Instead, from 6.15am to 7am, I’m usually cooking DD’s breakfast (she has a penchant for hot breakfasts: Homemade apple and cinnamon pancakes, scrambled eggs, or sausages, beans and toast), making her packed lunch, listening to her reading, testing her spellings, brushing her hair, packing her PE kit and her library book, Tweeting Catboy on the radio and doing all those other little things that make life run smoothly in the mornings.

But, drum roll please, this week DH is away – and it was with a heavy heart that I realised I had neither friends to bribe nor neighbours to cajole: I was going to have to do the morning school run myself.

For a week.

So now I not only have to do all the above-mentioned tasks in the morning, but I have to shower AND dress like Elle Macpherson by 7.10am (have you seen her school-run outfits?)

It’s inhuman, that’s what it is.

Anyway, we’re two mornings in already and I know you want to know how it’s going.

On the positive side, I’ve been enjoying the early-morning drives. Despite the suicidal maniacs going hell-for-leather in the Abu Dhabi direction, the traffic’s not as bad as I imagined it would be, and the sky can be very pretty as the sun comes up over the desert. It’s also been pretty chilly, so I’ve got away with swathing myself in a large shawl, which hopefully covers the fact that I’m wearing yesterday’s yoga top with my scruffy jeans (eat your heart out Elle Macpherson).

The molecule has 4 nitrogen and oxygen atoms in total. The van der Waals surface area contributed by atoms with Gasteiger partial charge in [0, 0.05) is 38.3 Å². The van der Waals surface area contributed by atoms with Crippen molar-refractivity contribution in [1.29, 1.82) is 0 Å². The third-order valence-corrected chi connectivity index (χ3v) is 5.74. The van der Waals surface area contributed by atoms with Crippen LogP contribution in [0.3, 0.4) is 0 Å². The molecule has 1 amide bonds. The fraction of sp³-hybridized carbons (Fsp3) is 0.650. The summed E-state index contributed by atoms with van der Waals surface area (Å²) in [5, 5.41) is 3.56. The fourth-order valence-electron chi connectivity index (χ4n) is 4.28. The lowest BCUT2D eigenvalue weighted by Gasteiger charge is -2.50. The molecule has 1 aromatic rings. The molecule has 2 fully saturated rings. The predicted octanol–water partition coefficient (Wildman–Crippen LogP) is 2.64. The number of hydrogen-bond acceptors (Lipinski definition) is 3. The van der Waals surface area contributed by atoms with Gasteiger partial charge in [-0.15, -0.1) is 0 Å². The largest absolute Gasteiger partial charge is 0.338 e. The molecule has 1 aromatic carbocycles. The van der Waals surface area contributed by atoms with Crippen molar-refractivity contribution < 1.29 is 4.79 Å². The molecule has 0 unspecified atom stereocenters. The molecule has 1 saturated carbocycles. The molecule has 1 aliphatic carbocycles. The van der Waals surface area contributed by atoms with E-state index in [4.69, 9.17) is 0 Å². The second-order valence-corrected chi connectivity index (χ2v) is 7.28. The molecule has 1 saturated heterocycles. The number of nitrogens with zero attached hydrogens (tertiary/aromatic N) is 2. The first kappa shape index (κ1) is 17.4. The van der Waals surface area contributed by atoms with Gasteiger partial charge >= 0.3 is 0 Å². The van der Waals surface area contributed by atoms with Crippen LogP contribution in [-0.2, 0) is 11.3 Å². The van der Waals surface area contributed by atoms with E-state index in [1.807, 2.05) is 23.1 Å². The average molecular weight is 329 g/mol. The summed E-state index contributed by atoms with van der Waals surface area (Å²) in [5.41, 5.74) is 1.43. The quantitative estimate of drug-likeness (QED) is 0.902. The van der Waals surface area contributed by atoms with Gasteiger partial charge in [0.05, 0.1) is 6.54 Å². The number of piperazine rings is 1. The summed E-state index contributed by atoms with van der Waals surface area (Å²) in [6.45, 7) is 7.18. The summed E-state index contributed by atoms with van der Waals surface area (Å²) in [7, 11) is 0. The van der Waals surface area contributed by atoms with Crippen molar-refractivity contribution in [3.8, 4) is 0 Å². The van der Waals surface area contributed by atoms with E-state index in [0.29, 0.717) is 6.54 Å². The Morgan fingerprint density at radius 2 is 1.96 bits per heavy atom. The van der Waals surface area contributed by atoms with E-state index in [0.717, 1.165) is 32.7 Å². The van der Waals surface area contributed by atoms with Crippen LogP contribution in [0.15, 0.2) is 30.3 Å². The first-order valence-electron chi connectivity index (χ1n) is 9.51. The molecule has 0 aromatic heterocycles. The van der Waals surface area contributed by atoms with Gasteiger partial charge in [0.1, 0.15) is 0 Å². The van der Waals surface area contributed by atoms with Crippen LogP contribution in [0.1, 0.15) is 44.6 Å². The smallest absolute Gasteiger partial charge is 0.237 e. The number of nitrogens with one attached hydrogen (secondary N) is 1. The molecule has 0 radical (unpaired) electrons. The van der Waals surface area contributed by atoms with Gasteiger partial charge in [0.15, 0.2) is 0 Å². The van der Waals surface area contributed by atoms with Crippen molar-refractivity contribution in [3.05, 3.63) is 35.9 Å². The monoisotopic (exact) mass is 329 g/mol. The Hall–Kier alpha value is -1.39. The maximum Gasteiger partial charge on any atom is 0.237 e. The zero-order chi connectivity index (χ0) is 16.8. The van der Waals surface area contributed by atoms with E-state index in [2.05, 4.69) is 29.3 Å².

On the down side, being over 40 and without a morning bike ride to get the circulation going, my face looks positively crumpled for at least an hour after I wake up, and, at 7.30am drop-off it’s still a whisker too dark for sunglasses. If you see me, please do the gracious thing and look the other way, I beg you.

Strange, wispy fog formation on the school run this morning. Beautiful, no?

Written by mrsdubai

January 30, 2012 at 6:16 pm